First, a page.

Une des choses qui fait que l’on trouve si peu de gens qui paraissent raisonnables et agréables dans la conversation, c’est qu’il n’y a presque personne qui ne pense plutôt à ce qu’il veut dire qu’à répondre précisément à ce qu’on lui dit. Les plus habiles et les plus complaisants se contentent de montrer seulement une mine attentive, au même temps que l’on voit dans leurs yeux et dans leur esprit un égarement pour ce qu’on leur dit, et une précipitation pour retourner à ce qu’ils veulent dire; au lieu de considérer que c’est un mauvais moyen de plaire aux autres ou de les persuader, que de chercher si fort à se plaire à soi-même, et que bien écouter et bien répondre est une des plus grandes perfections qu’on puisse avoir dans la conversation.
One of the reasons why so few people seem reasonable and attractive in conversation is that almost everyone thinks more about what he himself wants to say than about answering exactly what is said to him.  The cleverest and most polite people  are content merely to look attentive, while all the time we see in their eyes and minds a distraction from what is being said to them and an impatience to get  back to what they themselves want to say.  Instead, they should reflect that striving so hard to please themselves is a poor way to please or convince other people, land that the ability to listen well and answer well is one of the greatest merits we can have in conversation.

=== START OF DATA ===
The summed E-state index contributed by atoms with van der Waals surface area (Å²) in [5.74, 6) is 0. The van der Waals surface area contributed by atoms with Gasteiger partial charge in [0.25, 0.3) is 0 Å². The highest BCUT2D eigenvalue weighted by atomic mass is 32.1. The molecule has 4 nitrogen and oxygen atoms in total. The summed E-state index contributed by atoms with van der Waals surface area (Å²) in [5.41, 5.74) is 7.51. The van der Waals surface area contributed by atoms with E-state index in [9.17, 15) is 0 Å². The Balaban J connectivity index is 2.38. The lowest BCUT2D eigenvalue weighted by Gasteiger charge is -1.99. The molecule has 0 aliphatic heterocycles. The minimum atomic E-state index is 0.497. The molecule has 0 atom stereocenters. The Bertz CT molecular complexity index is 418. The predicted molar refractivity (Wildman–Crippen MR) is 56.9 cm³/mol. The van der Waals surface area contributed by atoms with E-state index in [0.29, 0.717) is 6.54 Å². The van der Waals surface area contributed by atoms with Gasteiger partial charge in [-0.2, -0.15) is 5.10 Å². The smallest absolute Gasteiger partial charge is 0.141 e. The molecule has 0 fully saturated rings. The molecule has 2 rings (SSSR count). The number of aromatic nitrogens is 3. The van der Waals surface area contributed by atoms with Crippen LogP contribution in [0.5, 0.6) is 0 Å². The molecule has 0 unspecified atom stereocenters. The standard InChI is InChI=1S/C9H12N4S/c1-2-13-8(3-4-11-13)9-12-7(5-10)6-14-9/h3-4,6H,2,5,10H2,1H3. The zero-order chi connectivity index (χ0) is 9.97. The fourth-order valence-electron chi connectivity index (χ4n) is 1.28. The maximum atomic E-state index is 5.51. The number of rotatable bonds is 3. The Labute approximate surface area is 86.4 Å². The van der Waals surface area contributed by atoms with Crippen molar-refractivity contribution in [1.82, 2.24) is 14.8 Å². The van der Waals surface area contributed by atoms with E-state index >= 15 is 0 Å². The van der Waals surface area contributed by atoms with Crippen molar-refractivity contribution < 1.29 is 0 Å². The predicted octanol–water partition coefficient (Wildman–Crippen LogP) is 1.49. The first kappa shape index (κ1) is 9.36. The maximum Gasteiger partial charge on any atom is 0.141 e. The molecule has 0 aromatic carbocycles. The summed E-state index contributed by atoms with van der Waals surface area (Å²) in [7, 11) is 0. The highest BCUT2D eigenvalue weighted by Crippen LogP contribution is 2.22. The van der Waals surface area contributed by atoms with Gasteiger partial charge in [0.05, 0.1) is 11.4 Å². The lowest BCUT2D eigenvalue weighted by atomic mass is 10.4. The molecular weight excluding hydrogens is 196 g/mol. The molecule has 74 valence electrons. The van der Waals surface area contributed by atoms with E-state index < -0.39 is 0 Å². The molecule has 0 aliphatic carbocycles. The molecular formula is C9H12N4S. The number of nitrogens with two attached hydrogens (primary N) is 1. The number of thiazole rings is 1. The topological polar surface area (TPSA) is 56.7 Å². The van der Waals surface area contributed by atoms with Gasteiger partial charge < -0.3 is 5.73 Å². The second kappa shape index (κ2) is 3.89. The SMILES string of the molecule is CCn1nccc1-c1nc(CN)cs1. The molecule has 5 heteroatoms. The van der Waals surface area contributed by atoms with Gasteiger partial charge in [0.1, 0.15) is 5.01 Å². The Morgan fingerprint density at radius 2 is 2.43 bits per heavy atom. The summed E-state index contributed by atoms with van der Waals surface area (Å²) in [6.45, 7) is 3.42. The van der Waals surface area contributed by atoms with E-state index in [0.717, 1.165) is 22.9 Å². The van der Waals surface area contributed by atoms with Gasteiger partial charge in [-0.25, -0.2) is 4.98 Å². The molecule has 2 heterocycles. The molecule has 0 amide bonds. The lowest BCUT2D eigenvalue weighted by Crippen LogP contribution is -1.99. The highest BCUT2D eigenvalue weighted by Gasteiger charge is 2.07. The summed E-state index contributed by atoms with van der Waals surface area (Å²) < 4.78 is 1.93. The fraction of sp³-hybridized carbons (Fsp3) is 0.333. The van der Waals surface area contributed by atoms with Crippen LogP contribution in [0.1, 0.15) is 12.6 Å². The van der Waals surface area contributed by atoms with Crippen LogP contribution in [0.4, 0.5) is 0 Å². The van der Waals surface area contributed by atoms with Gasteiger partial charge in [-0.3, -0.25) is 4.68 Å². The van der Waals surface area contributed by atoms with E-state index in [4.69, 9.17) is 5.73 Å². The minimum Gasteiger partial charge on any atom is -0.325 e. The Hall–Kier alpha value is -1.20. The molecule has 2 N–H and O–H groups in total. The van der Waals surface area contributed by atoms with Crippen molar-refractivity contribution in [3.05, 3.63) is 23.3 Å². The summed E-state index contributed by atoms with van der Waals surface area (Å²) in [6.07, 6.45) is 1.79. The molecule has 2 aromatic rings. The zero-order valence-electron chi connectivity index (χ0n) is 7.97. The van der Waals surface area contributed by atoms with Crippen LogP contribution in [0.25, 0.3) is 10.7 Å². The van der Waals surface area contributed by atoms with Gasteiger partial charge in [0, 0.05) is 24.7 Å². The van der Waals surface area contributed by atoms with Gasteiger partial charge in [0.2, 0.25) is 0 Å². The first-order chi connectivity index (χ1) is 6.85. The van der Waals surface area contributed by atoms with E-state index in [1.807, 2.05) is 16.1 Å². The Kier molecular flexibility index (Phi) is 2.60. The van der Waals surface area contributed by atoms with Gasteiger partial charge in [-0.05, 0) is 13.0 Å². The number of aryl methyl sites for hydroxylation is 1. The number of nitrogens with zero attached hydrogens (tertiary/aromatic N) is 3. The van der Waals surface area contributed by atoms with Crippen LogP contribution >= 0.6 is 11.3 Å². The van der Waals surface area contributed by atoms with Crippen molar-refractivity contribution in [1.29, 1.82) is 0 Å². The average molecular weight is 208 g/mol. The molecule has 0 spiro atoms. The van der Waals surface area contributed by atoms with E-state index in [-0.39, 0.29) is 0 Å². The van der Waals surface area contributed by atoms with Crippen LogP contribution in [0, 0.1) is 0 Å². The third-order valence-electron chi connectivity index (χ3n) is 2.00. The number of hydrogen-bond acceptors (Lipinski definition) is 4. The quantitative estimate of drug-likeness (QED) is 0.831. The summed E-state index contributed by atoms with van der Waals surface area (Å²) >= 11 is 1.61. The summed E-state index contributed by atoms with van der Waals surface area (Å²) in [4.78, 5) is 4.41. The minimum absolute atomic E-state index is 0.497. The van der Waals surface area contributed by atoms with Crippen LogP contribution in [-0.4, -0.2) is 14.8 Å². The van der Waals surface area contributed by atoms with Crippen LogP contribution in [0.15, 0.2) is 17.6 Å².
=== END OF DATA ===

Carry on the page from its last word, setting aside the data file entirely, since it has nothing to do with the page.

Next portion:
Dans toutes les professions chacun affecte une mine et un extérieur pour paraître ce qu’il veut qu’on le croie. Ainsi on peut dire que le monde n’est composé que de mines.
In all professions,  we affect exterior appearances of what owe wish people to think us.  So, one can say that the world is made of nothing but appearances.

Et un coup de chapeau à mon professeur de Français – cette  petite, vieux, Alsacienne, Mme Schmidt, qui m’a initié à cette maxime:
L’absence diminue les médiocres passions, et augmente les grandes, comme le vent éteint les bougies et allume le feu.

And a tip of the hat to my French teacher – that little old Alsatian, Madame Schmidt, who introduced me to this maxim:
Absence diminishes mediocre passions and strengthens great ones, just as the wind blows out a candle and kindles a fire.

Nieztsche and the Demon at Noon

April 30, 2010

One post here that has received a tremendous number of comments is my statement about why I think Nietzsche is an overrated thinker.  The fury of many of the comments surprised and amused me.  I might also add, it confirmed me in my opinion of the great philosopher.

Those who disagree, and who have a sense of humor, should read this book by J.B. Botul (Frédéric Pagès), the celebrated “hoaxer” who fooled Bernard Henri-Levy.  Et voilà!

Adolescent j’ai dévoré ses livres.  Certains anti-nietzschéens prétendent d’ailluers que c’est un philosophe pour adolescents…J’avais de cet homme l’image d’un héros, d’un chevalier glorieux marchant d’un pas résolu vers la conquête du monde par la seule force de sa pensée.